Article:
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Georgian Opposition Says Protest 'Cells' Attacked

Protesters have set up the empty cells around central Tbilisi.
TBILISI (Reuters) -- Mock prison cells set up by opposition protesters in Georgia outside the office of President Mikheil Saakashvili were smashed overnight, but police have denied opposition accusations of involvement.

It was the latest incident in an opposition campaign in the former Soviet republic demanding Saakashvili resign over his record on democracy and last year's disastrous war with Russia.

Almost 10 weeks into the campaign, protest turnout is waning and opposition unity is being tested.

The opposition argues the cells are symbolic of the "police state" they say Georgia has become under Saakashvili since he came to power on the back of the 2003 Rose Revolution.

Protest leader Eka Beselia said on June 19 groups of men, some in police uniforms, smashed the cells outside Saakashvili's office, beat opposition activists, and took several away.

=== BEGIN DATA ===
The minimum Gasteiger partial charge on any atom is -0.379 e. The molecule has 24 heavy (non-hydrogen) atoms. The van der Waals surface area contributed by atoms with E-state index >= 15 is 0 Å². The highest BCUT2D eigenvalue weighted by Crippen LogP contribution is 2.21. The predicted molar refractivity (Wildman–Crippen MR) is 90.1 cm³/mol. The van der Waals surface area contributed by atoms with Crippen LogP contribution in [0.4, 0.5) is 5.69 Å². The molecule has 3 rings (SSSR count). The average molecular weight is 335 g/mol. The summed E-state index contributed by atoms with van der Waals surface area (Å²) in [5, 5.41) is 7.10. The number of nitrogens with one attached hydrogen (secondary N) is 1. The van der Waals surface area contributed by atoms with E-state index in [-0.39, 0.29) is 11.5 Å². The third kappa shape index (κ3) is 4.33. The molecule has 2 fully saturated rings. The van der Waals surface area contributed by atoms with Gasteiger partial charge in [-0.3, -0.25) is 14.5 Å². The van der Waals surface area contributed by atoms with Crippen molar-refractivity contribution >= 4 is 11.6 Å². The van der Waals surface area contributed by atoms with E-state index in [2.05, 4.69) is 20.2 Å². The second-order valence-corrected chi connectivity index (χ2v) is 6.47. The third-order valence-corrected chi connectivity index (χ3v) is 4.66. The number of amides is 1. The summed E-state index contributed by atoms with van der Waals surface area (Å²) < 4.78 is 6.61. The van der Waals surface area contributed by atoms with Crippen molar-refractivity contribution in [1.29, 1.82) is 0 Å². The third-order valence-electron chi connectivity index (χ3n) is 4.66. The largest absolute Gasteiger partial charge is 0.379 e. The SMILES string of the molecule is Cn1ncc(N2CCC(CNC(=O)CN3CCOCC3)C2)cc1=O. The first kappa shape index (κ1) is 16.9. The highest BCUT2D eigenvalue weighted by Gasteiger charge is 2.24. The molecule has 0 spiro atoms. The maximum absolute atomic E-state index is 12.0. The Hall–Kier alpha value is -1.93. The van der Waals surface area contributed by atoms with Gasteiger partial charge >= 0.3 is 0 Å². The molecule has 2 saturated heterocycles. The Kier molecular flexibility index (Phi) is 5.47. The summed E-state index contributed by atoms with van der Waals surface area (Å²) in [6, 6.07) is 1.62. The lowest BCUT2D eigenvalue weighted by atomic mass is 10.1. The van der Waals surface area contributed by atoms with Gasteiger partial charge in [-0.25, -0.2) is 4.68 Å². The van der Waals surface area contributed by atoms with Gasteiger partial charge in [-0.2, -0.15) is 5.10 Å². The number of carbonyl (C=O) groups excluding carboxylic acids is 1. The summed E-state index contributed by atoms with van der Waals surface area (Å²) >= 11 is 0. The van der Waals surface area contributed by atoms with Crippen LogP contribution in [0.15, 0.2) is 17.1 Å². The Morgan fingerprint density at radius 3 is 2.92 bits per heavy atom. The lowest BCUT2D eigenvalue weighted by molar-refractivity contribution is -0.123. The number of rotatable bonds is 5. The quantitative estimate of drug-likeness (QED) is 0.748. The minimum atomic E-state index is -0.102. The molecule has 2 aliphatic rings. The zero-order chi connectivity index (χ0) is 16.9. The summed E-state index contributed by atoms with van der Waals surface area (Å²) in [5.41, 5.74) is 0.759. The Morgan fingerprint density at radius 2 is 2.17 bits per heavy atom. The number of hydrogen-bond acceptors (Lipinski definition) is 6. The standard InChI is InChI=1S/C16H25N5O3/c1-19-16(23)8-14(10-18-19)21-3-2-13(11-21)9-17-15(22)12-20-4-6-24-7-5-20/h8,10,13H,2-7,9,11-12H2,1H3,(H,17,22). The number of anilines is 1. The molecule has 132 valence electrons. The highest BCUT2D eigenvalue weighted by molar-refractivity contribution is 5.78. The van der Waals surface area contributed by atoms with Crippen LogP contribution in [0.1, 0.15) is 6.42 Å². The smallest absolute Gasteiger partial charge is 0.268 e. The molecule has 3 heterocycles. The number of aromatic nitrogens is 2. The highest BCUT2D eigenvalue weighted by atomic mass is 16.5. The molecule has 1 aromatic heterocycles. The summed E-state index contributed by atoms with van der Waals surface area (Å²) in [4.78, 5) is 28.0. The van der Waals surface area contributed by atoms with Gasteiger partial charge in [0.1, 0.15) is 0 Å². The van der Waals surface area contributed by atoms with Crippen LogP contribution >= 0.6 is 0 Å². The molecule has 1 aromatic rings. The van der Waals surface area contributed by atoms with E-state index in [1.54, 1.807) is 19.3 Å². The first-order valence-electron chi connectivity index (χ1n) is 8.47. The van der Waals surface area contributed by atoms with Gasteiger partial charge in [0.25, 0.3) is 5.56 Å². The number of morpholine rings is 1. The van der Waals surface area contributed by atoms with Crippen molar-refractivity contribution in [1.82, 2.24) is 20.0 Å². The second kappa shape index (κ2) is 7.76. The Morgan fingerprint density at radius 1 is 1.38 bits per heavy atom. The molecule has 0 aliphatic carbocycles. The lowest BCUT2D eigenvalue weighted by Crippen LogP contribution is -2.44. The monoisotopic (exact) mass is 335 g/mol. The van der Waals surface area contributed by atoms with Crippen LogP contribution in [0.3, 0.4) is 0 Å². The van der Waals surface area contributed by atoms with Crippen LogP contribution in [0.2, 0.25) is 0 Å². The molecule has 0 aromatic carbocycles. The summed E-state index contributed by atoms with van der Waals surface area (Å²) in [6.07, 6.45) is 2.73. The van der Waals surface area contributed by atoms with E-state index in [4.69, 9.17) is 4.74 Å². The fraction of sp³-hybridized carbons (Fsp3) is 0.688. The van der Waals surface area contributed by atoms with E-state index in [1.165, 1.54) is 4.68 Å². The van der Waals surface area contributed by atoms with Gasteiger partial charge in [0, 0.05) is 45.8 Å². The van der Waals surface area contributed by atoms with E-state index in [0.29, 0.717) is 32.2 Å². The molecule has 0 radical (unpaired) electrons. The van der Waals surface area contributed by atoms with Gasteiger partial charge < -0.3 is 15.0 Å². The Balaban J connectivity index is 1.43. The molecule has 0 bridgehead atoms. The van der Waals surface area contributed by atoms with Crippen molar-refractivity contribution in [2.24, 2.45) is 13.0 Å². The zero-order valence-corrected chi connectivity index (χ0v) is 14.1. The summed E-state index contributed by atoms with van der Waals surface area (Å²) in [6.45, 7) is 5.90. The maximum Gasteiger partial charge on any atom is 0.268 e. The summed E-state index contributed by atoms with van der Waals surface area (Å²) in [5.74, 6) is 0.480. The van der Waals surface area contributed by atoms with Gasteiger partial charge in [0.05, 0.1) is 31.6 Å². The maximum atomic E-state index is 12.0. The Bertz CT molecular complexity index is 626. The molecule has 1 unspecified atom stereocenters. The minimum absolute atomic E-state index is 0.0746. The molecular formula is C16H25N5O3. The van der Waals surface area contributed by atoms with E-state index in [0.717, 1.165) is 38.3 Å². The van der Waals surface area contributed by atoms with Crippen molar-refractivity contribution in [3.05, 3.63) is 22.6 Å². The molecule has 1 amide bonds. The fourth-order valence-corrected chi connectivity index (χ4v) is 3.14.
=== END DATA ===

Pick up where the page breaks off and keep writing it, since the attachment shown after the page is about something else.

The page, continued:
"We demand an immediate investigation," Beselia told Reuters. "Our supporters restored some of the cells. This will continue," she said.

An Interior Ministry spokesman said police had responded to a disturbance. "A fight broke out after an argument between participants of the protest and local residents," he said, adding that six people had been detained.

The main focus of the opposition campaign is the capital's central Rustaveli Avenue in front of parliament, which remains blocked by dozens of cells. The opposition accuses Saakashvili of monopolizing power, but he has resisted calls to quit.

The opposition on June 18 accused tax police of closing down the company producing the cells. A police spokeswoman said she was unaware of the closure.